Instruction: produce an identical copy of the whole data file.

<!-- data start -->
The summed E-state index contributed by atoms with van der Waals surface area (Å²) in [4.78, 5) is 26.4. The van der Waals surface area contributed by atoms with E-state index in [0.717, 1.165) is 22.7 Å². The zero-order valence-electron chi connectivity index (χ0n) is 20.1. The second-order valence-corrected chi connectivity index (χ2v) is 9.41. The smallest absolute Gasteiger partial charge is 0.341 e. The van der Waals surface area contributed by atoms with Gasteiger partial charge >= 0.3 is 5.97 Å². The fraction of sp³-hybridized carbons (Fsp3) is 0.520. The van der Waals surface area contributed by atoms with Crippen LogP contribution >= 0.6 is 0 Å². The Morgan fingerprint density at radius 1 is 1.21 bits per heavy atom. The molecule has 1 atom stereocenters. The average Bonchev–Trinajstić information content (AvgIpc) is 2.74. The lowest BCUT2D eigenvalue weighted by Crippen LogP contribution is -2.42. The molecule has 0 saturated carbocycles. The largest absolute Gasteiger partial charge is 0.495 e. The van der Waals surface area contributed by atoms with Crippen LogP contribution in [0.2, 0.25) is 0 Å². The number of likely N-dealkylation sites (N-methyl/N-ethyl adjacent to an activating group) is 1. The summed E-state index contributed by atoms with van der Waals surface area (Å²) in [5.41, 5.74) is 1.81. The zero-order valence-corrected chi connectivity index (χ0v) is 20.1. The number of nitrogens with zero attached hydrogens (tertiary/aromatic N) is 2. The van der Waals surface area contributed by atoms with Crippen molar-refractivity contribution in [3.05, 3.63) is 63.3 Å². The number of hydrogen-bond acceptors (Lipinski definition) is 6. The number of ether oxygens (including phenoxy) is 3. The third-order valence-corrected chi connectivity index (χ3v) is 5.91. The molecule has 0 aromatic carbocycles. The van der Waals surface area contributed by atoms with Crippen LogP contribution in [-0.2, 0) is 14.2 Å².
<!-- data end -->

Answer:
The summed E-state index contributed by atoms with van der Waals surface area (Å²) in [4.78, 5) is 26.4. The van der Waals surface area contributed by atoms with E-state index in [0.717, 1.165) is 22.7 Å². The zero-order valence-electron chi connectivity index (χ0n) is 20.1. The second-order valence-corrected chi connectivity index (χ2v) is 9.41. The smallest absolute Gasteiger partial charge is 0.341 e. The van der Waals surface area contributed by atoms with Gasteiger partial charge >= 0.3 is 5.97 Å². The fraction of sp³-hybridized carbons (Fsp3) is 0.520. The van der Waals surface area contributed by atoms with Crippen LogP contribution >= 0.6 is 0 Å². The Morgan fingerprint density at radius 1 is 1.21 bits per heavy atom. The molecule has 1 atom stereocenters. The average Bonchev–Trinajstić information content (AvgIpc) is 2.74. The lowest BCUT2D eigenvalue weighted by Crippen LogP contribution is -2.42. The molecule has 0 saturated carbocycles. The largest absolute Gasteiger partial charge is 0.495 e. The van der Waals surface area contributed by atoms with Crippen LogP contribution in [0.2, 0.25) is 0 Å². The number of likely N-dealkylation sites (N-methyl/N-ethyl adjacent to an activating group) is 1. The summed E-state index contributed by atoms with van der Waals surface area (Å²) in [5.41, 5.74) is 1.81. The zero-order valence-corrected chi connectivity index (χ0v) is 20.1. The number of nitrogens with zero attached hydrogens (tertiary/aromatic N) is 2. The van der Waals surface area contributed by atoms with Crippen molar-refractivity contribution in [3.05, 3.63) is 63.3 Å². The number of hydrogen-bond acceptors (Lipinski definition) is 6. The number of ether oxygens (including phenoxy) is 3. The third-order valence-corrected chi connectivity index (χ3v) is 5.91. The molecule has 0 aromatic carbocycles. The van der Waals surface area contributed by atoms with Crippen LogP contribution in [-0.2, 0) is 14.2 Å².